“After Memorial Day, things started to slow down and you started hearing more cautious buying behavior and longer sales cycles,” Wood said.

Analysts expected Azure revenue to rise 44%, according to a note from Jefferies. In the third quarter of the fiscal year, the division recorded 46% growth.

CFO Amy Hood said in an interview that excluding the currency impact, Azure’s growth was 1% lower than expected in April. However, the company has signed a record number of Azure contracts worth over $100 million and $1 billion, it said.

It said business bookings, a measure of future sales to business customers, were “significantly” better than the company had expected, up 25%, an indication that business demand for Microsoft software remained strong this quarter.

“We do most of the commercial reservations work in June,” Hood said. “It was a record quarter for us and much better than we had planned.”

Microsoft Corp., headquartered in Redmond, Washington, in June lowered its sales and profit forecast for the fourth quarter, blaming a stronger US dollar for $460 million in revenue. The software giant said on Tuesday that the effects of the currency in this period were more severe than expected. The war in Ukraine prompted the company to reduce its activity in Russia, which resulted in an accounting fee of $126 million. In addition, the discontinuation of hardware production in China and the deterioration of the PC market have hurt sales of Windows operating system software to PC manufacturers.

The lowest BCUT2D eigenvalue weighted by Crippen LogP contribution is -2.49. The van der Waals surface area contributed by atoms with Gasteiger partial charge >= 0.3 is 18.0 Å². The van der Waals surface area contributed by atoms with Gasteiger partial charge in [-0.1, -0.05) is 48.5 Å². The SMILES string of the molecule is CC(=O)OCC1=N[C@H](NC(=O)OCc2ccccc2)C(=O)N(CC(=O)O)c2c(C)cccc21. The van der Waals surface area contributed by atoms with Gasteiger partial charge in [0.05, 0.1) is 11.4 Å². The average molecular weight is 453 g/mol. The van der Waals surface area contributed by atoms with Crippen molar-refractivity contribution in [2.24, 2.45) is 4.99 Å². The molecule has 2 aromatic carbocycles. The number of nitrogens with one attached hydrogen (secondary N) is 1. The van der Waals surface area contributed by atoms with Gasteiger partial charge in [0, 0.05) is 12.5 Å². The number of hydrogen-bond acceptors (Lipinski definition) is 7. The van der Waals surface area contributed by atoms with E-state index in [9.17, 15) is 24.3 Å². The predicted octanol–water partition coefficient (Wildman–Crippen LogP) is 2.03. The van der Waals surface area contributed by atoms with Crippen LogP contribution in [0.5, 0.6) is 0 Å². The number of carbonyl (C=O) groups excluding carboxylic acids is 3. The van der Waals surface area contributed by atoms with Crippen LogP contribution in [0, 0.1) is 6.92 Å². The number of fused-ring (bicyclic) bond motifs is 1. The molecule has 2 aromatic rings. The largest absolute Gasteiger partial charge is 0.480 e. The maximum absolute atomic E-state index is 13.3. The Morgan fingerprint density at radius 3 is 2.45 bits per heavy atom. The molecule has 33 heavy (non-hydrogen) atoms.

Microsoft also recorded $113 million in severance payments in the recent period. Earlier this month, Microsoft said it had cut less than 1% of its workforce of 180,000 people, affecting groups such as Consulting and Customer Solutions, but said it plans to end the current fiscal year with an increase in staff. The company has also eliminated many open jobs and slowed hiring including in the units that make Azure, Windows, Office and security software. The company said last week that these hiring restrictions will continue for the foreseeable future.

The company said in slides posted on its website that Microsoft’s total revenue from cloud products, which includes Azure and web-based versions of Office programs, rose 28% to $25 billion.

Alphabet Inc, parent company of Google, which also reported earnings on Tuesday, issued a similar cautionary note about hiring, as did Apple Inc. and Inc. Shareholders are closely scrutinizing the tech industry’s numbers for signs of waning demand. The two social media companies, Twitter Inc. and Snap Inc. Last week reported disappointing sales — and Microsoft said a drop in ad spend hurt results in its professional network on LinkedIn and in the search department.

Global PC shipments fell more than 15% in the quarter, according to IDC, although they remain well above pre-pandemic levels. Microsoft was able to generate higher revenue from PC software by shipping more and more expensive corporate versions of its software.

On the call, Microsoft executives said they expect continued weakness in the PC and advertising markets.

(Updates with comment from analyst in third paragraph, CEO in fifth paragraph.)